How Can a Repeat Offense Affect a Criminal Case?

Does a repeat offense impact the decision of jurors on a criminal case? Most people assume that where there is smoke, there’s fire. So, if jurors learn that the defendant has a criminal record, that knowledge is usually the kiss of death.

Rule 4.11 Limits the Effect of a Repeat Offense

Fortunately, evidence of a repeat offense is generally inadmissible to the current case. The New York Rules of Evidence state in Rule 4.11 that prior bad acts are inadmissible in a criminal or civil proceeding “to prove that the person acted in conformity therewith on a particular occasion or had a propensity to engage in a wrongful act or acts.”1 However, there are a couple of trial admissibility loopholes, which are examined below.

There are also some practical ways that a criminal record from a repeat offense affects a criminal case. People who have been through the system before have some idea of what to expect. For first-timers, the criminal justice process is intimidating, to say the least, and usually downright scary.

These two issues underscore the need for a good Rochester criminal defense lawyer. A lawyer is an attorney and counselor at law, and legal advocacy is a big part of the job. Even if the state’s case seems airtight, some defenses are usually available. Furthermore, and perhaps more importantly, a Rochester criminal defense lawyer guides defendants through this time so that they can make the best possible decisions.

Trial Loopholes That Could Reveal a Repeat Offense

Rule 4.11 exists to defeat the smoke/fire presumption mentioned above. On a similar note, jurors should never know if the defendant is in jail. Most people assume that incarcerated people did something wrong. So, jurors should never see the defendant in jail clothes or handcuffs. However, Rule 4.11 also includes the dreaded and feared word “except.”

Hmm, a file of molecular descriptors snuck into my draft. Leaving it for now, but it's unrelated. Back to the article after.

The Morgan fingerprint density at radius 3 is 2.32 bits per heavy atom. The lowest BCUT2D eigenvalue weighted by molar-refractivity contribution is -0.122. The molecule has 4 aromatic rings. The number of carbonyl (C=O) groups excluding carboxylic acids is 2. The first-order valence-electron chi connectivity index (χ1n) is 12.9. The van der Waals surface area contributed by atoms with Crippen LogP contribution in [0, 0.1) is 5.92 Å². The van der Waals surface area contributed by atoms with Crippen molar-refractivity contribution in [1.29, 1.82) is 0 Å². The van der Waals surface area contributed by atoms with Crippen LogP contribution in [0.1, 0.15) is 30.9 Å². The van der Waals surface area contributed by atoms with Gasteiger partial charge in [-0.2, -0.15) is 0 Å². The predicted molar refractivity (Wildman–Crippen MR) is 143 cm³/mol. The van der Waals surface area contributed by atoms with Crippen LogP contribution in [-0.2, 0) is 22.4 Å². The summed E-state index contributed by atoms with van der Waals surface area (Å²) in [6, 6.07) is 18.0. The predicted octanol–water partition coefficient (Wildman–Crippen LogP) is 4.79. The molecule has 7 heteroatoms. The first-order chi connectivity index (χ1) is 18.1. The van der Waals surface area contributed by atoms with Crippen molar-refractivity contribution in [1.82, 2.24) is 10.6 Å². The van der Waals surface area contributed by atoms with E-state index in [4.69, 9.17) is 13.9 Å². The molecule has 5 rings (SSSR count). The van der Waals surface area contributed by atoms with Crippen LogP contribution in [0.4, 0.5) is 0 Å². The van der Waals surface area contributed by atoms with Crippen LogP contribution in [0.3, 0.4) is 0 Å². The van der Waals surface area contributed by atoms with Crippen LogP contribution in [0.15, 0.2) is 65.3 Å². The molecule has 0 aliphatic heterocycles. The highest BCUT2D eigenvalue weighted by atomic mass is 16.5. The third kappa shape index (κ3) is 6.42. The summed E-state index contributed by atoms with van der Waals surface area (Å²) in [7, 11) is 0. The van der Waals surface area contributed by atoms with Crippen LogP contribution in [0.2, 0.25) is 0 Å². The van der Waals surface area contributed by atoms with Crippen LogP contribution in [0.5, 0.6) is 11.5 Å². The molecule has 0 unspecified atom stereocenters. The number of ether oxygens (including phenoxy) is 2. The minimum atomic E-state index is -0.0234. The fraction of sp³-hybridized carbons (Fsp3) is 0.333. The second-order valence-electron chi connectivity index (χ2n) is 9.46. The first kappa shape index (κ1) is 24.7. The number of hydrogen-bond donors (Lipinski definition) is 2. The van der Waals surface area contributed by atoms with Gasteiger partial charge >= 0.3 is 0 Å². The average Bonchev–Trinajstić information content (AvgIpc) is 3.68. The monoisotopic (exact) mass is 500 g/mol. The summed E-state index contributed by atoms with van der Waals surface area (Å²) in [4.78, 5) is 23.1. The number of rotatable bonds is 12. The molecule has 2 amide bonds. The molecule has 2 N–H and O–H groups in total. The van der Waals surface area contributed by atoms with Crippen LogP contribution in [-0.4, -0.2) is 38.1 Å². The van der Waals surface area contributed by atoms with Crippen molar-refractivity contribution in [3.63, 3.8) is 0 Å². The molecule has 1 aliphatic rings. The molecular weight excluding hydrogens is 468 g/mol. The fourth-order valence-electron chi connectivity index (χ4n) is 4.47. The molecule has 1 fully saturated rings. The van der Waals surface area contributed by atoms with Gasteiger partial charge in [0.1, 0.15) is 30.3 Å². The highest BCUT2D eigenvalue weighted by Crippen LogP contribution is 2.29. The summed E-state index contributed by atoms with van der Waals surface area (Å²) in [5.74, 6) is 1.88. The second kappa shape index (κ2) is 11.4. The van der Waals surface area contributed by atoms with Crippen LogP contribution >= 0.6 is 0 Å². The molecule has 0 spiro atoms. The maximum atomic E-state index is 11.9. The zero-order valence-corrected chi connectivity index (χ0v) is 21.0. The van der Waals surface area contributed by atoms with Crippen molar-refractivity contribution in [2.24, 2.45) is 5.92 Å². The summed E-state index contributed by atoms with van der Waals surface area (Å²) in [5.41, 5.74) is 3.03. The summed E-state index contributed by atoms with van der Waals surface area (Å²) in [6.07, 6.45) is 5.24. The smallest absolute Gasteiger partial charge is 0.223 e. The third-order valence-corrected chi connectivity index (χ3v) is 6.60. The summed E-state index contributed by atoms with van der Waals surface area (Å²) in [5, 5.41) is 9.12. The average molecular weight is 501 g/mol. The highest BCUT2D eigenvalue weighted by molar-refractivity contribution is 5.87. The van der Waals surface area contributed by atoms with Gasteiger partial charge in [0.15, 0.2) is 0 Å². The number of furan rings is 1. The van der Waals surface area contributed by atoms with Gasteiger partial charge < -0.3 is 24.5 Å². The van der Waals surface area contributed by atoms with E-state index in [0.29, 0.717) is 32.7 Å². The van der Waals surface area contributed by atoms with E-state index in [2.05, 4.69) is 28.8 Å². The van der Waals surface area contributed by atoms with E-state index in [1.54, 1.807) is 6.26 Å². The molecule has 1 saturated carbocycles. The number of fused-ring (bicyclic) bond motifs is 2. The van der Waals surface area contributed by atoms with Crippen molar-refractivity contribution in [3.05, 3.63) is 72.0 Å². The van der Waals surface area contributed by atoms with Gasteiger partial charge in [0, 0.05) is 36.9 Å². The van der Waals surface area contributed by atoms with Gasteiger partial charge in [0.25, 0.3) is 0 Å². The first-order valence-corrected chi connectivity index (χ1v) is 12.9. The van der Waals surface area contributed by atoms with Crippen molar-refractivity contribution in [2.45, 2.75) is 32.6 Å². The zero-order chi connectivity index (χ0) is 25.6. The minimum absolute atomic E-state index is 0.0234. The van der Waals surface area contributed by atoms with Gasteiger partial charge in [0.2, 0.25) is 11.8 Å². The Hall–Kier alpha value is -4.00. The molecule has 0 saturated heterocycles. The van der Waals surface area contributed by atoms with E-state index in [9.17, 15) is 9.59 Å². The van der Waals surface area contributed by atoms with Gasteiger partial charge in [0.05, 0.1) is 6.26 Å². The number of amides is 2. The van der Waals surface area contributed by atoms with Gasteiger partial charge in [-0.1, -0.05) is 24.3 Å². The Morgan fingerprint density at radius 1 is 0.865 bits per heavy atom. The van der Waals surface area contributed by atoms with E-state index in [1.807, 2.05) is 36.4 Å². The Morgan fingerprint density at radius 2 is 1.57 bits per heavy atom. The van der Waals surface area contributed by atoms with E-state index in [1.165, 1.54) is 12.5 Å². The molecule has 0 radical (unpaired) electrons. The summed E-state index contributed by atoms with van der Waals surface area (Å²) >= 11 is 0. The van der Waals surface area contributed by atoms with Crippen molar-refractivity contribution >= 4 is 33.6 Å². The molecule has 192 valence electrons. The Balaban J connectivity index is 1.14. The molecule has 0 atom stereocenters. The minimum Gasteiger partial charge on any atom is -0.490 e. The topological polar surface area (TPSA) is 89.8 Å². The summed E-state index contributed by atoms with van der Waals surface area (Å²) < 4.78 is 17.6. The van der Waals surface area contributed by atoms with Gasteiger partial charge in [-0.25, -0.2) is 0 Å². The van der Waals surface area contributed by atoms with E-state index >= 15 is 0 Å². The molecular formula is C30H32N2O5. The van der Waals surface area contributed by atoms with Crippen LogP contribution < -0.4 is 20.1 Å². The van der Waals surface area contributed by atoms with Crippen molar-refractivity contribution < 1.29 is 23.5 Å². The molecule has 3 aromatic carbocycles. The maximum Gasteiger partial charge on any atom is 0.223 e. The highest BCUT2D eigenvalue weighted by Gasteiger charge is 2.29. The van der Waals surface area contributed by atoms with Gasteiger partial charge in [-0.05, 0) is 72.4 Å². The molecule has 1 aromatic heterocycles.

There are four exceptions to the inadmissibility rule:

  • Essential Element: If the defendant’s character is a crucial element of the offense, prior bad acts are admissible on this point. Offenses that involve fraud or dishonesty, including most property crimes, fall into this category. Sometimes, judges only allow prosecutors to use prior crimes which involved moral turpitude.2
  • Rebuttal Evidence: If a Rochester criminal defense lawyer introduces evidence about the defendant’s good character, the prosecutor can rebut this evidence with the defendant’s criminal record, which indicates their bad character. To avoid opening this door, it’s usually essential for an attorney to stick to the facts. However, there may be a fine line because jury sympathy is often critical.
  • Self-Defense: Sometimes, prosecutors can use a criminal record to disprove this affirmative defense and show that the defendant was, in fact, the aggressor. This exception is somewhat technical.
  • Impeachment: This exception is the most used one. When prosecutors use criminal records for impeachment purposes, they aren’t technically using these records to prove character conformity. Instead, they use this evidence to show the defendant is untruthful. Many judges tell jurors they may only consider the criminal record for limited purposes. But no one is sure how much effect these limiting instructions really have.

Because these loopholes are rather broad, especially the impeachment loophole, a trial might not be the best idea if the defendant has a criminal record. So, a negotiated settlement could be a better alternative.

Plea Negotiations and Rochester Criminal Defense Lawyers

The rules of evidence only apply in trials and other such proceedings. They don’t apply during plea negotiations. In fact, prosecutors have almost unlimited discretion to consider pretty much anything they consider relevant. In most jurisdictions, judges don’t supervise plea negotiations, or they do not pay much attention to them.

Furthermore, criminal convictions never fall off criminal records. Usually, after about ten years, they are mainly inadmissible in court. But prosecutors routinely tailor their offers according to the defendant’s criminal history, no matter how old that history is.

The before-and-after approach often reduces the effect of a criminal record during plea negotiations. For example, some people commit offenses because they were in harmful environments or had substance abuse problems. So, if the defendant has made some significant life changes, prosecutors often see these changes as mitigating circumstances.

Connect with a Hard-Working Attorney

One way or another, old criminal records usually affect new criminal cases. For a free consultation with an experienced Monroe County criminal defense lawyer, contact the Law Office of Frank Ciardi. Convenient payment plans are available.


[1]: https://www.nycourts.gov/JUDGES/evidence/4-RELEVANCE/4.11_CHARACTER%20EVIDENCE.pdf

[2]: https://www.merriam-webster.com/legal/moral%20turpitude